North Central College will host an informal talk and discussion on global hunger Jan. 20 with Paul Macek, senior director of food security and livelihoods at World Vision.
According to World Vision, some 925 million people in the world—or one in seven people—don’t eat enough to be healthy. Hunger is number one on the list of the world’s top 10 health risks in 2012. It kills more people every year than AIDS, malaria and tuberculosis combined.
The free talk, co-sponsored by International Programs and the Leadership, Ethics and Values Office, will take place from noon to 1 p.m. Friday, Jan. 20, on the second floor of the College’s Harold and Eva White Activities Center, 325 E. Benton Ave.
Macek is known for his extensive experience working with programs in Africa that are devoted to reducing and eliminating hunger. “That’s why we invited him to be part of the College’s ongoing Global Human Rights series,” says Jack Shinder, director of international programs and professor of English. “He’s here to share his professional experiences with students who may be interested in following similar career paths and to bring us up-to-date about Africa’s increasing importance for not only raw materials but also for global food security.”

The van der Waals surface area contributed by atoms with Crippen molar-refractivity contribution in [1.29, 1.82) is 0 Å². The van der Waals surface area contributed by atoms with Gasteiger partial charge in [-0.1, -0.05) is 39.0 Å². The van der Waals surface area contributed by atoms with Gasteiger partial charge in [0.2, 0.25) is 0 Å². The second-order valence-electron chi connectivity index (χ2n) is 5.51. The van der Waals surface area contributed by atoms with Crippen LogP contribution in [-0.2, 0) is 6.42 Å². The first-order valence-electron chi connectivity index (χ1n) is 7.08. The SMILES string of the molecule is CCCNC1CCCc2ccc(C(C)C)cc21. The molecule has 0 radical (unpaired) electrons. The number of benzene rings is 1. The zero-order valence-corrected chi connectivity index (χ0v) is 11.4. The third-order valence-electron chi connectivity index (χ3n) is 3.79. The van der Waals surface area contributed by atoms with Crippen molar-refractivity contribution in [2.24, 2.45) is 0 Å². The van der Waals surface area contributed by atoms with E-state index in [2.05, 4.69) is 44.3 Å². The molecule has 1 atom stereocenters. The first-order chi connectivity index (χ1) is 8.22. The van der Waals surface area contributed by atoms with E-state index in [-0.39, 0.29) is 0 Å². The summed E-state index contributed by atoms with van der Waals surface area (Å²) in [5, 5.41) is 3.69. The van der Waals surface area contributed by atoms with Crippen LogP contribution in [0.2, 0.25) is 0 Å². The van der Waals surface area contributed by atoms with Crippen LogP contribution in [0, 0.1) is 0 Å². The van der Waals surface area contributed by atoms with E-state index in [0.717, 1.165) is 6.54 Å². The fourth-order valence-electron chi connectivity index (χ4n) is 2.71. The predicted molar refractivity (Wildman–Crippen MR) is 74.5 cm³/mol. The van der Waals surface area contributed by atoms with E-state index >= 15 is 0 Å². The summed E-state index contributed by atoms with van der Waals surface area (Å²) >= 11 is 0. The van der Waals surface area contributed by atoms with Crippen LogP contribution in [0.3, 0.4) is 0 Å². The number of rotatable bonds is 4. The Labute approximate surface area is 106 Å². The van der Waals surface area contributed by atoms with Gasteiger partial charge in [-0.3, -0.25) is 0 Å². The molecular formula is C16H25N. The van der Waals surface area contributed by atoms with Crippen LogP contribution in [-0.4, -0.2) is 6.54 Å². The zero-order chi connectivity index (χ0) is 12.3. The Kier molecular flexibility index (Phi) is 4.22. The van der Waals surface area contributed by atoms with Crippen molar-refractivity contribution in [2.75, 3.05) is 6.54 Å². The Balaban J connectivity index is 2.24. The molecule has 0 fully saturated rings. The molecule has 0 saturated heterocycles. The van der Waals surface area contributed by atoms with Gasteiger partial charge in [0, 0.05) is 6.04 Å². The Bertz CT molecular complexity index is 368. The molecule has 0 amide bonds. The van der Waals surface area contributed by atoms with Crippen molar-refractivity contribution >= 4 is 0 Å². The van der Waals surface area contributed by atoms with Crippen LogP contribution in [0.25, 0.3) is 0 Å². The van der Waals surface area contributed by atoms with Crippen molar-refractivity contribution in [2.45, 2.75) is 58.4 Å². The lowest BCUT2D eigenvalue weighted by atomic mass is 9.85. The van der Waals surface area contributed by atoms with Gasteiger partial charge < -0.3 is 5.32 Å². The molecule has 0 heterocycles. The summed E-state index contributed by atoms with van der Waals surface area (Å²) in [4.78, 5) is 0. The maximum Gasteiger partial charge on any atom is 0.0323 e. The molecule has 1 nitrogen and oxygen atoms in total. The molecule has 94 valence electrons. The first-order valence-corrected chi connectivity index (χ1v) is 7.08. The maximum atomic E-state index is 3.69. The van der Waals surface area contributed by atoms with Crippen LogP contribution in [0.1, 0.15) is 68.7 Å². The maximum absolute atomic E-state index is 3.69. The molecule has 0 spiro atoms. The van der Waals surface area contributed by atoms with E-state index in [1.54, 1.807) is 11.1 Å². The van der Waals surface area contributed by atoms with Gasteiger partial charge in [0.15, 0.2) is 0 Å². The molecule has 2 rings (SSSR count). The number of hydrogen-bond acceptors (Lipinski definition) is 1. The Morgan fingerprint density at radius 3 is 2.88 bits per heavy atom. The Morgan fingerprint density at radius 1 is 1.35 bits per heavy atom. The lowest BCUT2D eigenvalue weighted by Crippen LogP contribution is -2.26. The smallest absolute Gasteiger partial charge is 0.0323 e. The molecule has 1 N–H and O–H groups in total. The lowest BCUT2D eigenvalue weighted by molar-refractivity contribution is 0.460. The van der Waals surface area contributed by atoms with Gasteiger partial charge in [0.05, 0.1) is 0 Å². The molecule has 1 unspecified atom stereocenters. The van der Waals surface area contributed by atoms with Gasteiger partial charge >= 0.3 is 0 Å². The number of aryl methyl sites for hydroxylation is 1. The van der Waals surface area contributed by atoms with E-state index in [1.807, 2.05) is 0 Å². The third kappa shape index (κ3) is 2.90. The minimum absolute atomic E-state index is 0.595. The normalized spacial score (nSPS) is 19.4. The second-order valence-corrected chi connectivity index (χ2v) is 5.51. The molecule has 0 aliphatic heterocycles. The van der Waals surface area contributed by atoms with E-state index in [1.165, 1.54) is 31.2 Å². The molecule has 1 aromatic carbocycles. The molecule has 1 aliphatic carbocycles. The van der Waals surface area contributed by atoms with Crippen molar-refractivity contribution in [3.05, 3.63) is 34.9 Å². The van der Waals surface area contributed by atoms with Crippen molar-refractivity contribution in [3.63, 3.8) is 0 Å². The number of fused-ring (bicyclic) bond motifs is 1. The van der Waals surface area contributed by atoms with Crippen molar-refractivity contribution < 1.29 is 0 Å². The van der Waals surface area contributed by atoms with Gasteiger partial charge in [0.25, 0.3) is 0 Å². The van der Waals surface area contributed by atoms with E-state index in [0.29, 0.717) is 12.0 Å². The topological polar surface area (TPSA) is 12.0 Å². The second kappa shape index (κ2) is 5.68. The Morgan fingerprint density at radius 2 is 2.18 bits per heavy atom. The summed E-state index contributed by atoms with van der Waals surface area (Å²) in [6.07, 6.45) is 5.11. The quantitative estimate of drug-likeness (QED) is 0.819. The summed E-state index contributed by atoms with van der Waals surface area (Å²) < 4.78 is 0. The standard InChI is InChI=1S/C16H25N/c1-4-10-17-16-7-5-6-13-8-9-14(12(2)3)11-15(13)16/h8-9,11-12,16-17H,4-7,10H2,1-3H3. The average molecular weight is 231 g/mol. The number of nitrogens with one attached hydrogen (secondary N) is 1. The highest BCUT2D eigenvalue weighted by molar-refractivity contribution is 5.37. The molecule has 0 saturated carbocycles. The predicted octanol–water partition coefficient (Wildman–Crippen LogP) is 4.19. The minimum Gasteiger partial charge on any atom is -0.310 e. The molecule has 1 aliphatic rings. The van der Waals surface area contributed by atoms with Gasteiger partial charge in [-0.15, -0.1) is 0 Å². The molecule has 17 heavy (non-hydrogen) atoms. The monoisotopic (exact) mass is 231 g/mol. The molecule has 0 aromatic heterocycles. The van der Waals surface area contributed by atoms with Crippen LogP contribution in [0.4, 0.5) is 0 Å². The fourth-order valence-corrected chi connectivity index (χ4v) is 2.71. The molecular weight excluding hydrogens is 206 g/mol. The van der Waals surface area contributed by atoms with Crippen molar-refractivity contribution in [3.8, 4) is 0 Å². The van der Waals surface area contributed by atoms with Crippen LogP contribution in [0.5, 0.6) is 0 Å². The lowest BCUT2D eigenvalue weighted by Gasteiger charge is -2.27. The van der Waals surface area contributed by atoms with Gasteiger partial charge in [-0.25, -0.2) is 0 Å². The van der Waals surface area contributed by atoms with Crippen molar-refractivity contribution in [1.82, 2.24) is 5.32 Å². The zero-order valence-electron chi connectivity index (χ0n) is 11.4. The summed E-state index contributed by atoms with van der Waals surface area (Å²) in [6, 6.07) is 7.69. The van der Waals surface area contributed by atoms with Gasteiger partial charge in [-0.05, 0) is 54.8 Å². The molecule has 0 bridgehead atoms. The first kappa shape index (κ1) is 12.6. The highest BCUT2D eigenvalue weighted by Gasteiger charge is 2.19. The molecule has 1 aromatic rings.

Macek joined World Vision U.S. in 2009 after serving for 14 years with Catholic Relief Services in various capacities throughout Africa. His positions included country representative in Benin and Zambia, deputy regional director for Southern Africa, regional emergency representative in Southern Africa and program manager in Benin and South Sudan.
He earned a bachelor’s degree in history and political science and a master’s degree in international affairs with a focus on development studies and political economy from the University of Wisconsin. He is a brother to North Central College Associate Professor of Speech Communication Steve Macek, who has been a member of the College’s faculty since 2002.
Each academic year, North Central College and the Office of International Programs focus on an issue of global significance and host speakers, films and panel discussions that address the issue. This year’s focus is global human rights.